Union Catalogue of Manuscripts from the Islamicate World

Persian MS 203 (The John Rylands Research Institute and Library, The University of Manchester)

Persian Manuscripts


Summary of Contents: This nineteenth-century work written in ornate Persian prose identifies itself by a misleading title of Qiṣṣah-ʼi Chahār Darvīsh (Tale of the Four Dervishes) ascribed to Amīr Khusraw Dihlavī (fl. ca. 1253–1325) in the colophon. However, it actually appears to be another unidentified, original qiṣṣah fairy tale romance inspired by that work combined with characters and plot elements adapted from the Ḥamzah-nāmah (Story of Amīr Ḥamzah, see Rylands Persian MS 659).
Author: Unknown
Title: Tales of the Genii
Incipit: (basmalla) برگ ۱پ (folio 1b): چمن آرایان حدایق سخندانی و نخل پیرامان ریاض نکته‌دانی که بلبلان هزار داستان و اشتیاق پردازی و عفا دل شیرین بیان طرازی‌اند کلیان رنگارنگ احادیث اسمارواز‌ها ز هنر بسته حکایات و اخبار را بدینگونه در رشتهٔ نظم ترتیب کشیده و حمایل کردن صفحه تسطیر و تکتیب کردانیده‌اند، که دروار السلطنت اقالیم روم و مقر الخلافت آن مرزبوم بادشاهی بود بازار بخت موسوم اموال و نعم و گنج مرثم و خدم از حسنیات سیاق و رقم داشت تخم آرزوی فرزندیکه بعز ازو وارث گنج و گوهر رو بعهد تخت و آنسر گرددور مزرعه دل میکاشت و سعی موفور و کوشش نامحصور مطلب مذکور بعمل می‌آورد. وندر و صدقات و عطایا خیرات بار باب فقر و حاجات نماید کرد شاخ امیدش ثمری نداد و بر نهال امالش کلی رو نگشاد و غم واند بر طبعش طاری شد.
Explicit: برگ ۶۵پ (folio 65a): و هر یک بگام دل خود رسیدند ملک شهپال سر انجام و انباب و جننیان همراه داده هر یک را بارامتمام بملکهای‌شان رسانید و مواد صد آفرین گردید و الله عالم بالصواب [و آخر متن خط کشیده شده است: تمام شد مار من نظام شد هذا الکتاب قصهٔ چهار درویش].
Colophon: No colophon. A later hand, probably Turner Macan, crossed out the final line that identifies it as the Qiṣṣah-ʼi Chahār Darvīsh.
Language(s): Persian

Physical Description

Form: codex
Support: Textblock of thin-weight, cross-grained paper, likely handmade in India, lightly sized and polish, but subsequently mould and insect damaged, especially on the opening folios, after which it was repaired throughout, probably when rebound.
Extent: 65 folios (ff. i + 65 + i).
Dimensions (leaf): 222 × 143 mm.
Dimensions (written): 181 × 90 mm.
Foliation: Foliated by the cataloguer with pencil, in Arabic numerals on the upper left corner of the a sides.


Catchwords throughout on lower left corners of the b sides of nearly every folio.


Handle with caution. The initial pages suffer from mould damage.


Single column with 15 lines per page. Ruled with a misṭarah hand guide.


Written in a neat and legible nasta‘līq script in black ink throughout.

Additions: Marginalia: Extensive English and Persian marginal annotations throughout in both pencil and ink, likely in the hand of former owner Turner Macan. Inscriptions:
  • The first right flyleaf a side (f. ia): ‘Tales of the Genii’, also by Turner Macan
  • The final left flyleaf b side (f. iib) inscribed ‘End of List’.
  • Spine mistitled:
    Kissahi Char Derwish’ (Tale of the Four Dervishes).
Bookplates and Sale Label:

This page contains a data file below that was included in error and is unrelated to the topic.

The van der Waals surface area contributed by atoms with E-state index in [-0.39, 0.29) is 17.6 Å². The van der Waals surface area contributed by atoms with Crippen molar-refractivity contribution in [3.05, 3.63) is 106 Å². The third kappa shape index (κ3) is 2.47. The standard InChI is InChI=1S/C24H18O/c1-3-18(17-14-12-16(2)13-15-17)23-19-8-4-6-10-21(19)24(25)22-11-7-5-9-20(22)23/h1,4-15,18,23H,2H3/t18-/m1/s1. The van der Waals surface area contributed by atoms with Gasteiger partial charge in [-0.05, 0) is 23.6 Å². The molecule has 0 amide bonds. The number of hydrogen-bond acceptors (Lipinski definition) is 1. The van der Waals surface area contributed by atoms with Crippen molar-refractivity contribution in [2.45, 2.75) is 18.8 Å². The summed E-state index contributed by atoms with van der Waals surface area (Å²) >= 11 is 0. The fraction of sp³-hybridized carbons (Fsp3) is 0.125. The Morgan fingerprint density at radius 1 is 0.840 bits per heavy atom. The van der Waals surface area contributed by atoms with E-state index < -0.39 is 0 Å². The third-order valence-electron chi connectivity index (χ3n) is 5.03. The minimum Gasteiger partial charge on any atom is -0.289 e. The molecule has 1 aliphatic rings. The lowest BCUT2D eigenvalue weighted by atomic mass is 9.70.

• Left paste-down ‘Bibliotheca Lindesiana’ with shelfmark ‘F/9’, and ‘Bland MSS No. 424’.
  • The left board by the tail of the spine, bears a circular label numbered 439/2, which comports with the lot number for the sale of this volume by in 1838.


Bound in a European style without a flap (Type III binding per Déroche) with a quarter buff-coloured paper spine, European Stormont patterned marbled paper sides, and blue sprinkled edges. Flyleaves of wove paper watermarked ‘J. Whatman 1815, manufactured by the Whatman Paper Mill in Maidstone, Kent, then owned and operated by William Balston (1759–1849) added at beginning and end.

Titled ‘Kissahi Char Derwish’ (Tale of the Four Dervishes) in Latin script in black ink on the spine.

226 × 153 × 13 mm.


Origin: Probably completed in India; in the late 18th-early 19th century CE.

Provenance and Acquisition

Evidently acquired by Persian translator for the British East India Company, Turner Macan (1792–1836). While this volume lacks his signature as found on other volumes that he formerly owned held in the Rylands, the same title, Tales of the Genii, appears in the auction catalogue of his oriental manuscripts that his family sold through Robert Harding Evans (1777–1857) in London on 12 Dec. 1838 (p. 20, lot 439). Since the catalogue lists this volume together with another untitled work of Persian poetry, and the round label on the bears that same number, and the marginalia also comports with Macan's hand in other manuscripts that he formerly owned, this must be the same work and confirms his prior ownership.

Purchased at the sale by London bookseller William Straker (fl. 1831–1856) for 7 shillings.

Probably sold by Straker to Persian scholar Nathaniel Bland (1803–1865), after whose death London antiquarian dealer Bernard Quaritch (1819–1899) sold his oriental manuscripts to Alexander Lindsay, 25th Earl of Crawford (1812–1880) in 1866.

Purchased by Enriqueta Rylands (1843–1908) in 1901 from James Ludovic Lindsay, 26th Earl of Crawford (1847–1913).

Bequeathed by Enriqueta Rylands (1843–1908) in 1908 to the John Rylands Library.

Record Sources

Bibliographical description based on an index created by Reza Navabpour circa 1993, derived from a manuscript catalogue by Michael Kerney, circa 1890s and his Bibliotheca Lindesiana, Hand-list of Oriental Manuscripts: Arabic, Persian, Turkish, 1898.

Manuscript description by Jake Benson in 2020 with reference to the volume in hand.


To book an in-person or online appointment to consult the manuscript, visit Using the Special Collections Reading Rooms. For any other enquiries please email uml.special-collections@manchester.ac.uk.

Digital Images

Manchester Digital Collections (full digital facsimile)

Funding of Cataloguing

Iran Heritage Foundation

The John Rylands Research Institute


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